Custodial sentence of over 30 months (2 ½ years) and up to and including 48 months (4 years) 7 years 31/2 years
Custodial sentence of over 6 months and up to and including 30 months (2 ½ years) 4 years 2 years
Custodial sentence of 6 months or less 2 years 18 months
Community order or youth rehabilitation order** 1 year 6 months

*Custodial sentence includes a sentence of imprisonment (both an immediate custodial sentence and a suspended sentence), a sentence of detention in a young offender institution, a sentence of detention under section 91 of the Powers of Criminal Courts (Sentencing) Act 2000, a detention and training order, a sentence of youth custody, a sentence of corrective training and a sentence of Borstal training.

**In relation to any community or youth rehabilitation order which has no specified end date, the rehabilitation period is 2 years from the date of conviction.

The following table sets out the rehabilitation period for sentences which do not have “buffer periods” and for which the rehabilitation period runs from the date of conviction.

Sentence/disposal

Rehabilitation period for adults

(18 and over at the time of conviction or the time the disposal is administered).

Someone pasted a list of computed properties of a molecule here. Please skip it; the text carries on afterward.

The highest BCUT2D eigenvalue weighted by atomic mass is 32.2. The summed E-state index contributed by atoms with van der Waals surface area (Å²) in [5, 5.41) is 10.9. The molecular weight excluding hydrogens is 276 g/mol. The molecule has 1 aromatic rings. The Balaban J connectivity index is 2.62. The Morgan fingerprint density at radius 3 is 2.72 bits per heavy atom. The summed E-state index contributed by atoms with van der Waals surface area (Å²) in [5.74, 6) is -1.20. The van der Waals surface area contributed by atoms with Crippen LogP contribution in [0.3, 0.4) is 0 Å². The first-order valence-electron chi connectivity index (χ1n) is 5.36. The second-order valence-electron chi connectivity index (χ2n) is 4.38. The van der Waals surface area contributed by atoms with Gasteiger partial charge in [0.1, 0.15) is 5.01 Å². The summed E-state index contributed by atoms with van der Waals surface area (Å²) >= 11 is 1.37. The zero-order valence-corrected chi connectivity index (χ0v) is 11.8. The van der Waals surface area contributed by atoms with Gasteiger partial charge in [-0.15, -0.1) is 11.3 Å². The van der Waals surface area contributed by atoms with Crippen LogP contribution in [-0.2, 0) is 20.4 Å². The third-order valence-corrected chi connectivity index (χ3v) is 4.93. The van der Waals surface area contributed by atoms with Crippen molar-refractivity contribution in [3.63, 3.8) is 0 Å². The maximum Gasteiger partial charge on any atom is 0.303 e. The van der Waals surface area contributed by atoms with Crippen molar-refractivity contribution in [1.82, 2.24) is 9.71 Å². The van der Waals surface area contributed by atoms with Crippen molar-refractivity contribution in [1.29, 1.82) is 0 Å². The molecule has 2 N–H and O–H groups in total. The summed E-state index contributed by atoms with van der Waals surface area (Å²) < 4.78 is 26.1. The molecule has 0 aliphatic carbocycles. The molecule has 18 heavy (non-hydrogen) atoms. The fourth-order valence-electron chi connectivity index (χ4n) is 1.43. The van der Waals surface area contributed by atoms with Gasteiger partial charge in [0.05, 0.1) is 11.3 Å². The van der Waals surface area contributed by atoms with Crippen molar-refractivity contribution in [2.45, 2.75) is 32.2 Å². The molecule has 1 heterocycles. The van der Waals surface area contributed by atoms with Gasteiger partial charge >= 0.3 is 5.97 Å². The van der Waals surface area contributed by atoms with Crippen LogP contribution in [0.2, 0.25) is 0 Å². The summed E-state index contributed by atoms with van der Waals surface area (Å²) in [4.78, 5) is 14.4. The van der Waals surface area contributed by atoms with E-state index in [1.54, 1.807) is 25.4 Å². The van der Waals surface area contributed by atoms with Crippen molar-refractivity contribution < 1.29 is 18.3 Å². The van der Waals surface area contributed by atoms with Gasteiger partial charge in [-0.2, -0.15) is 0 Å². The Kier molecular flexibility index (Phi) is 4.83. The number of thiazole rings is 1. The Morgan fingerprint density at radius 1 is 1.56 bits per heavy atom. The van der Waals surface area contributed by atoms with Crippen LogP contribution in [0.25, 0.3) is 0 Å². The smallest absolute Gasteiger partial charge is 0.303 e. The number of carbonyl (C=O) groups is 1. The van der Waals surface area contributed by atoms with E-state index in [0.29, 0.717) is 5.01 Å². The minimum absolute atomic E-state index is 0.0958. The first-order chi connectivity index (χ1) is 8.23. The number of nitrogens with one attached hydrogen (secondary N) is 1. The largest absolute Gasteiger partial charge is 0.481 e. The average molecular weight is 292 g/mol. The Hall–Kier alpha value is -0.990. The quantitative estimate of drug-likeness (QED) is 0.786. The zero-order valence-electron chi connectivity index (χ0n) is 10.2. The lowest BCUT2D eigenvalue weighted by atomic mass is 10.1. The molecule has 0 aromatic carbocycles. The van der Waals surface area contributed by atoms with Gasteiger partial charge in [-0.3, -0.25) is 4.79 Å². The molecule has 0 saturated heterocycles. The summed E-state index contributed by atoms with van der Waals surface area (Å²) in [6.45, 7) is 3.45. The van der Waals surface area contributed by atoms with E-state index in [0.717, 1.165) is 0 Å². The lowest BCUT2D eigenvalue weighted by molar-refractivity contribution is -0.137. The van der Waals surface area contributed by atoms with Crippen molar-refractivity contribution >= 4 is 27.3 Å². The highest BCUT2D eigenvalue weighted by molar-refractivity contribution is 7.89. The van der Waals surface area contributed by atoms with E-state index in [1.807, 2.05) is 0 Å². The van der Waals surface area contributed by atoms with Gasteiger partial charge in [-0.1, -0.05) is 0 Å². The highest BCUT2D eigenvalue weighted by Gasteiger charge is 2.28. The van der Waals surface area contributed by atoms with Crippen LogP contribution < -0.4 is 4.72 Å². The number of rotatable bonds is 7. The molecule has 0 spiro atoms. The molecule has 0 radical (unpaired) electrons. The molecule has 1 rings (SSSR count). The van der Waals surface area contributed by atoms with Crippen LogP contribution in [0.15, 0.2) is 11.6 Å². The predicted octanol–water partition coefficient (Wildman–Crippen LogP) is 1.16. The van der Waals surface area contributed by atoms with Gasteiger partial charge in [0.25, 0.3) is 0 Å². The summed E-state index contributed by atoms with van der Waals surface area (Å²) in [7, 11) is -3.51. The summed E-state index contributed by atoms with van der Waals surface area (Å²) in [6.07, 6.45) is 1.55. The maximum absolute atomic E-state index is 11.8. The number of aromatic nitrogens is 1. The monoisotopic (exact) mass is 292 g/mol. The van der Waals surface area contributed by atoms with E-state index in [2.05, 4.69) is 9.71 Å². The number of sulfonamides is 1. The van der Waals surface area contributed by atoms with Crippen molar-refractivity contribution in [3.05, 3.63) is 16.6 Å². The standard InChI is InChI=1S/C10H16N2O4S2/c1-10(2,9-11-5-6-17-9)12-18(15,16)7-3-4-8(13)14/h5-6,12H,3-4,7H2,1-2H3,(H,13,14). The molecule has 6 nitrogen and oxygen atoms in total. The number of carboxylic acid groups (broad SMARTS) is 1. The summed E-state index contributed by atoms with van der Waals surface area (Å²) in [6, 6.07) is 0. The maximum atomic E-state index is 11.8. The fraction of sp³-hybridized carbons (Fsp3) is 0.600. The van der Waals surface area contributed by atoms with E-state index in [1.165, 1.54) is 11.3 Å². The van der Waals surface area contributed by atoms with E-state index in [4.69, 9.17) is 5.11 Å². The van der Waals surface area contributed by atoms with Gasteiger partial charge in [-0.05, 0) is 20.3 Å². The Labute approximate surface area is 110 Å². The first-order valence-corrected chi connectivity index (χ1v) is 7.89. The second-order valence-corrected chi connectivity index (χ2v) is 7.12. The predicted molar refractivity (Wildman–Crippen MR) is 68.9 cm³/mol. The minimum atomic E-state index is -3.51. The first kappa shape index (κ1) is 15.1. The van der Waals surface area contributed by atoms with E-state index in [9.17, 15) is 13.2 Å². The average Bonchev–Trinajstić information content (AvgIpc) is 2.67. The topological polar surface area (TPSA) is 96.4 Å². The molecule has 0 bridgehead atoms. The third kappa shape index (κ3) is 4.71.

Rehabilitation period for young people (under 18 at the time of conviction or the time the disposal is administered).
Fine  1 year 6 months
Conditional discharge Period of the order Period of the order
Absolute discharge None None
Conditional caution and youth conditional discharge 3 months or when the caution ceases to have effect if earlier 3 months
Simple caution, youth caution Spent immediately Spent immediately
Compensation order* On the discharge of the order (i.e. when it is paid in full) On the discharge of the order (i.e. when it is paid in full)
Binding over order Period of the order Period of the order
Attendance centre order Period of the order Period of the order
Hospital order (with or without a restriction order) Period of the order Period of the order
Referral order Not available for adults Period of the order
Reparation order Not available for adults None

*Compensation Orders– it is important that individuals obtain proof of payment from the court and keep this document to prove that the compensation order has been paid in full.

Further information may be obtained from the Ministry of Justice guidance on the Rehabilitation of Offenders Act, or from a legal adviser.

Your licence are valid indefinitely, unless it is:

  • surrendered by yourself
  • suspended, revoked or declared forfeit by a court
  • time limited due to Right to Work documentation

Any business buying alcohol from a UK wholesaler for onward supply to their customers will need to check that their wholesaler has been approved by HM Revenue and Customs (HMRC) under the Alcohol Wholesaler Registration Scheme (AWRS).